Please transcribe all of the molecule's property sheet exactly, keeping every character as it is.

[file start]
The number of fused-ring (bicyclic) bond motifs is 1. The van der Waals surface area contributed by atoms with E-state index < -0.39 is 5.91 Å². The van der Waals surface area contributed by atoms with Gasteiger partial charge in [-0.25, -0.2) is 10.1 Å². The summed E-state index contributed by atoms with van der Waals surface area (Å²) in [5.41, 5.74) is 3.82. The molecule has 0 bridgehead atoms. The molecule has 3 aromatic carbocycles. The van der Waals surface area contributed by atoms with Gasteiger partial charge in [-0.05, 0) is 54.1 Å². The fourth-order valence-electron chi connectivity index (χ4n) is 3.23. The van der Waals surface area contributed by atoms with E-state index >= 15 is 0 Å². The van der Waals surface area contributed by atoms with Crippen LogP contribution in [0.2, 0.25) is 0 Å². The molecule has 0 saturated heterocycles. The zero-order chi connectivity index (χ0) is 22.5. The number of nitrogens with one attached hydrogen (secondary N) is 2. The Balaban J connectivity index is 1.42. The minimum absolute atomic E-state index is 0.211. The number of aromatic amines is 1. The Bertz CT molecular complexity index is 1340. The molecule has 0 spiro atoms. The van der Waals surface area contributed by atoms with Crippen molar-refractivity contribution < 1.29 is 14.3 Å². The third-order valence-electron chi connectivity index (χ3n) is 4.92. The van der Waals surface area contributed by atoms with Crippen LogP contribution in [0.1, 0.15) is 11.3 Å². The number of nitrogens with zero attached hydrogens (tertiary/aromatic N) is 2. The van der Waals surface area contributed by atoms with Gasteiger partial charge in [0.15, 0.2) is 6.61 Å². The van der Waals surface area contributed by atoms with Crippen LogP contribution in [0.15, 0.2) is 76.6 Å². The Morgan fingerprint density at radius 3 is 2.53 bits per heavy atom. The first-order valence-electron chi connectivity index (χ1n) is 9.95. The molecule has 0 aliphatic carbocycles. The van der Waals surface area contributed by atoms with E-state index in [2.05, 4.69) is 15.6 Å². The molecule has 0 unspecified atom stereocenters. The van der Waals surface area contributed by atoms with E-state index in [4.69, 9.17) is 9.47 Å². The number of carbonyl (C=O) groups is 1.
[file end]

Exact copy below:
The number of fused-ring (bicyclic) bond motifs is 1. The van der Waals surface area contributed by atoms with E-state index < -0.39 is 5.91 Å². The van der Waals surface area contributed by atoms with Gasteiger partial charge in [-0.25, -0.2) is 10.1 Å². The summed E-state index contributed by atoms with van der Waals surface area (Å²) in [5.41, 5.74) is 3.82. The molecule has 0 bridgehead atoms. The molecule has 3 aromatic carbocycles. The van der Waals surface area contributed by atoms with Gasteiger partial charge in [-0.05, 0) is 54.1 Å². The fourth-order valence-electron chi connectivity index (χ4n) is 3.23. The van der Waals surface area contributed by atoms with E-state index >= 15 is 0 Å². The van der Waals surface area contributed by atoms with Crippen LogP contribution in [0.2, 0.25) is 0 Å². The molecule has 0 saturated heterocycles. The zero-order chi connectivity index (χ0) is 22.5. The number of nitrogens with one attached hydrogen (secondary N) is 2. The Balaban J connectivity index is 1.42. The minimum absolute atomic E-state index is 0.211. The number of aromatic amines is 1. The Bertz CT molecular complexity index is 1340. The molecule has 0 spiro atoms. The van der Waals surface area contributed by atoms with Crippen molar-refractivity contribution < 1.29 is 14.3 Å². The third-order valence-electron chi connectivity index (χ3n) is 4.92. The van der Waals surface area contributed by atoms with Crippen LogP contribution in [0.1, 0.15) is 11.3 Å². The number of nitrogens with zero attached hydrogens (tertiary/aromatic N) is 2. The van der Waals surface area contributed by atoms with Gasteiger partial charge in [0.15, 0.2) is 6.61 Å². The van der Waals surface area contributed by atoms with Crippen LogP contribution in [0.15, 0.2) is 76.6 Å². The Morgan fingerprint density at radius 3 is 2.53 bits per heavy atom. The first-order valence-electron chi connectivity index (χ1n) is 9.95. The molecule has 0 aliphatic carbocycles. The van der Waals surface area contributed by atoms with E-state index in [2.05, 4.69) is 15.6 Å². The molecule has 0 unspecified atom stereocenters. The van der Waals surface area contributed by atoms with E-state index in [4.69, 9.17) is 9.47 Å². The number of carbonyl (C=O) groups is 1.